China’s ruling party is planning to keep Zhou Xiaochuan as central bank governor as it prepares for the broadest shuffle of government leadership in five years, according to a person with direct knowledge of the discussions.
Zhou will remain head of the People’s Bank of China, according to the person, who asked not to be named as the talks are private. The move contrasts with forecasts after he was left off the Communist Party’s revamped Central Committee member list in November, and comes ahead of an annual meeting of the nation’s legislature, when party boss Xi Jinping is projected to become president, and Li Keqiang premier.
The party usually reassigns officials including cabinet ministers and chiefs of state-owned companies every five years, with next month’s meeting part of a broader once-a-decade leadership transition to a new generation of party officials. Retaining Zhou, 65, would provide stability at a time when the PBOC is grappling with rising risks from shadow banking and changing how it conducts monetary policy.
“They need Zhou’s experience in spearheading the next structural reforms that the banking system needs,” said Andy Mantel, founder and chief executive officer of Pacific Sun Advisors, an asset manager in Hong Kong that invests in Chinese stocks. “Banks at some point in the next few years will likely be in a position to sell off bad loans, and Zhou will help facilitate this process.”
Zhou is likely to be named a vice chairman of the Chinese People’s Political Consultative Conference so he can serve beyond retirement age at the PBOC, the person said.
Reuters reported Feb. 20 that Zhou would stay on and probably become a vice chairman of parliament’s top advisory body, with Bank of China Ltd. Chairman Xiao Gang likely to be named the PBOC’s Communist Party secretary, setting him up to succeed Zhou eventually. Zhou now holds the secretary post.
An official with the PBOC’s news department, who asked not to be identified because of the institution’s rules, said last week that the central bank wouldn’t comment on the report.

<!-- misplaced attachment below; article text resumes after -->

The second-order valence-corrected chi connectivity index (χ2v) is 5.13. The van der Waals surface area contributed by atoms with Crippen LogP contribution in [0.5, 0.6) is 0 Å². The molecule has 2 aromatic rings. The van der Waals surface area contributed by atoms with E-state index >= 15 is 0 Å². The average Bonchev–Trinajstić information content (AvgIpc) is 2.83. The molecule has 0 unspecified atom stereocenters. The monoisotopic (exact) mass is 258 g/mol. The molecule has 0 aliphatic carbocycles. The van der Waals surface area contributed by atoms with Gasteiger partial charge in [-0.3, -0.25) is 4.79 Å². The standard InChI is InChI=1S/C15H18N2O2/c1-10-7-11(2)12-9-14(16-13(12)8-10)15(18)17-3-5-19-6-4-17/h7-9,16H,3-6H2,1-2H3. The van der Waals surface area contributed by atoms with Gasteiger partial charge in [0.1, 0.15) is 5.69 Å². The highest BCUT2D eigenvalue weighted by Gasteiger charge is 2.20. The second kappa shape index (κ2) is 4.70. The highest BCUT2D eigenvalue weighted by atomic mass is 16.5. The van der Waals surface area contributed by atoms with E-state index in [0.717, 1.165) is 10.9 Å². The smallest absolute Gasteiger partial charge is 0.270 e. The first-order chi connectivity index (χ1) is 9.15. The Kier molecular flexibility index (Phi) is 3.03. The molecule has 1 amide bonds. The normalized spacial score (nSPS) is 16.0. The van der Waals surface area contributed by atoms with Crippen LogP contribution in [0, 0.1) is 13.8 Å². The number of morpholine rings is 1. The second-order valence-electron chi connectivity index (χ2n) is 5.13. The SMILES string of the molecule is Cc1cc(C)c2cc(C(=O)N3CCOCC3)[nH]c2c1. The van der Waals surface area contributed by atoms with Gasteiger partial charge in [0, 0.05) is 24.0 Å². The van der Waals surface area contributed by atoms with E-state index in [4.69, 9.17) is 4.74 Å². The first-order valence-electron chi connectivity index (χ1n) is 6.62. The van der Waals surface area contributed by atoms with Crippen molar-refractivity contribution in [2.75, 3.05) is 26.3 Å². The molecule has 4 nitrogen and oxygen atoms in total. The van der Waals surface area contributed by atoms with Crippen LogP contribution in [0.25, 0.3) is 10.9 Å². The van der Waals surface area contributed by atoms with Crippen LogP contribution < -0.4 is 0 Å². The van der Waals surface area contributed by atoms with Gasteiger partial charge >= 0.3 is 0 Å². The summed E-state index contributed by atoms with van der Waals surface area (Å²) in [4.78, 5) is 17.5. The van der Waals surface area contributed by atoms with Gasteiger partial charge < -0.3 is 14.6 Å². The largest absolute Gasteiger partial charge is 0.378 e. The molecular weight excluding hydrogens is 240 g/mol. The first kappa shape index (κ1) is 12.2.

The Communist Party’s omission of Zhou from its new 205-member Central Committee in November and a Feb. 2 profile by the official China Securities Journal that said he’d step down in March had signaled the governor, who took office in 2002, would leave as part of a once-a-decade leadership change.
“It seems the central leadership couldn’t reach a consensus on a new candidate, so as some kind of compromise they are having him stay on,” said Bo Zhiyue, senior research fellow at the National University of Singapore’s East Asia Institute and author of several books on China’s elite politics.
Keeping Zhou as governor would make him a “lame duck” who isn’t in a position to start new policies, Bo said. “That’s not very good for China considering how it deals with this new reality of global finance is really critical for China’s future.” Should another official become the PBOC’s party secretary, the person would outrank Zhou and leave him without full power over the central bank, Bo said.
Chen Zhiwu, a finance professor at Yale University in New Haven, Connecticut, and former adviser to China’s State Council, said splitting the party secretary and PBOC governor posts “does complicate things more than before, but this is not unusual for government agencies or organizations in China.”
“They will get along fine,” Chen said. Zhou is likely to “continue his reform efforts to solidify his legacy,” he said in an e-mail.
Zhou led the central bank during the global financial crisis and oversaw exchange-rate reforms in July 2005 that paved the way for the yuan to rise more than 30 percent against the U.S. dollar. He also expanded the bond market, gave banks more freedom to set lending and deposit rates and loosened controls over the yuan’s use for international trade and investment purposes.
The governor must confront an expansion in credit outside the banking system that includes less-regulated products such as trust loans. Aggregate financing, an indicator started by the PBOC in 2011 to gauge funding in the economy, rose 160 percent to a record 2.54 trillion yuan ($407 billion) in January from a year earlier.
The benchmark Shanghai Composite Index dropped the most since May 2011 last week on concern the government will expand restrictions on the property market to curb home-price gains. The gauge rose 0.5 percent today.
A report today from HSBC Holdings Plc and Markit Economics showed China’s manufacturing may expand in February at the slowest pace in four months, underscoring the headwinds faced by policy makers in the world’s second-biggest economy.
China’s new leaders will also this week consider plans to revamp the central government as part of efforts to streamline bureaucracy and boost an economy that’s recovering from the slowest growth in 13 years. The Communist Party’s 25-member Politburo endorsed draft reforms that will be discussed by the broader Central Committee on Feb. 26-28, the official Xinhua News Agency reported on Feb. 23 without giving details.